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Most of us love school stories, but do not know of others beyond Enid Blyton and Harry Potter. Here are 12 must read lesser known school stories.
Schools in India resumed this month, and parents and children geared up for a new year, a new beginning: new uniforms, new books, new teachers, new schedules, probably a new set of classmates.
Even in this age where home schooling and un-schooling have begun to make their presence felt, school still serves as a second home – whether residential or day school. Literature for children has many books set in this wondrous place.
Most of us have grown up reading Enid Blyton’s Malory Towers, St Clare’s and Naughtiest Girl books, the Chalet School books and Angela Brazil’s school stories. There are the classics like What Katy Did at School, A Little Princess, etc., some of which are now available online. Children today are familiar with this genre through the Harry Potter books.
What about exploring school stories beyond these famous names? Here are a few not-so-commonly-known books/series that are a must read.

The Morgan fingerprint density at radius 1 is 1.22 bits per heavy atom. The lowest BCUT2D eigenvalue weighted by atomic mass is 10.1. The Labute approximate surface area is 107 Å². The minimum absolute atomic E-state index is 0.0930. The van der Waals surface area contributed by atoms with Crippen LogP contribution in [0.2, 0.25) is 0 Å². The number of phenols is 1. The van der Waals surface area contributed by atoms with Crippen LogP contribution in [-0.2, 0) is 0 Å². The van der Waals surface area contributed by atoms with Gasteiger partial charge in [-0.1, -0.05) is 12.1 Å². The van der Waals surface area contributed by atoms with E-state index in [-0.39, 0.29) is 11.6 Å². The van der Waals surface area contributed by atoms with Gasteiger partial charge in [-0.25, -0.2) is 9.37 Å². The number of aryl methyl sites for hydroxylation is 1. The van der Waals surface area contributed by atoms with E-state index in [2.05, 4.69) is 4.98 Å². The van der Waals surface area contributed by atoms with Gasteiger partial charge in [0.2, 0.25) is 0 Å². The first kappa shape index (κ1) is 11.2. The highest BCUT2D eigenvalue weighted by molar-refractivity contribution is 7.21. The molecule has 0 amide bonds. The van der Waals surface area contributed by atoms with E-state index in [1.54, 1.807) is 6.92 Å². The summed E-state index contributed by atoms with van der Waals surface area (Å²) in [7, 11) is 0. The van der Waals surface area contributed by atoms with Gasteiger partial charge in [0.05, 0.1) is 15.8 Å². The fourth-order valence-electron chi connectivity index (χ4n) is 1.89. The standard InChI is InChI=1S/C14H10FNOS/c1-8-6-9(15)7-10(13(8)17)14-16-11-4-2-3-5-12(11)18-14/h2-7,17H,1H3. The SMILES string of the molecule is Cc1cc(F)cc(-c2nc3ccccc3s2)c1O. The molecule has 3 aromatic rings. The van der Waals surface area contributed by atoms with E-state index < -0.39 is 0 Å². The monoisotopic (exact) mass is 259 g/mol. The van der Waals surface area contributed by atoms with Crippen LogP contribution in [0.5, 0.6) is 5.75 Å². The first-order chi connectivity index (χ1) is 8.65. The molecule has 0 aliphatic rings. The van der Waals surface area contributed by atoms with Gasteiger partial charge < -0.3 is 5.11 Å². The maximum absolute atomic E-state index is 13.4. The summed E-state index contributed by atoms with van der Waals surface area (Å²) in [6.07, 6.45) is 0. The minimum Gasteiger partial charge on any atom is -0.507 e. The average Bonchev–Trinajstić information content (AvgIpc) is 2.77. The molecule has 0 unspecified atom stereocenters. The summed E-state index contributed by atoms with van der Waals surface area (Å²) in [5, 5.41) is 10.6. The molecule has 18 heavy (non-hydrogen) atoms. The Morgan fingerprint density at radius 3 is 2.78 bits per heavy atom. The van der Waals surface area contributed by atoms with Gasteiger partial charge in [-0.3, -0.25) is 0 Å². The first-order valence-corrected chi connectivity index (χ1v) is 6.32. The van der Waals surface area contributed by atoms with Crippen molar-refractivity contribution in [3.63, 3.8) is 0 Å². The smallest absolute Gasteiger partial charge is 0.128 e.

Because of Mr.Terupt is the story of seven 5th graders, who have their own quirks and agendas, and their new teacher, Mr. Terupt. Each successive chapter is narrated by one of the children. An outstanding book on the power of a good teacher.
Falling in the fantasy genre, Princess Academy is the story of Miri, a girl living in the mountains, her people quarrying the stone there for generations. A prophecy says that the future queen will be from her people, and the king sets up a school, the Princess Academy, to educate the girls of the region. Then one day, bandits capture the school…
This is a princess tale with a difference, one which brings forth the importance of education in empowering girls.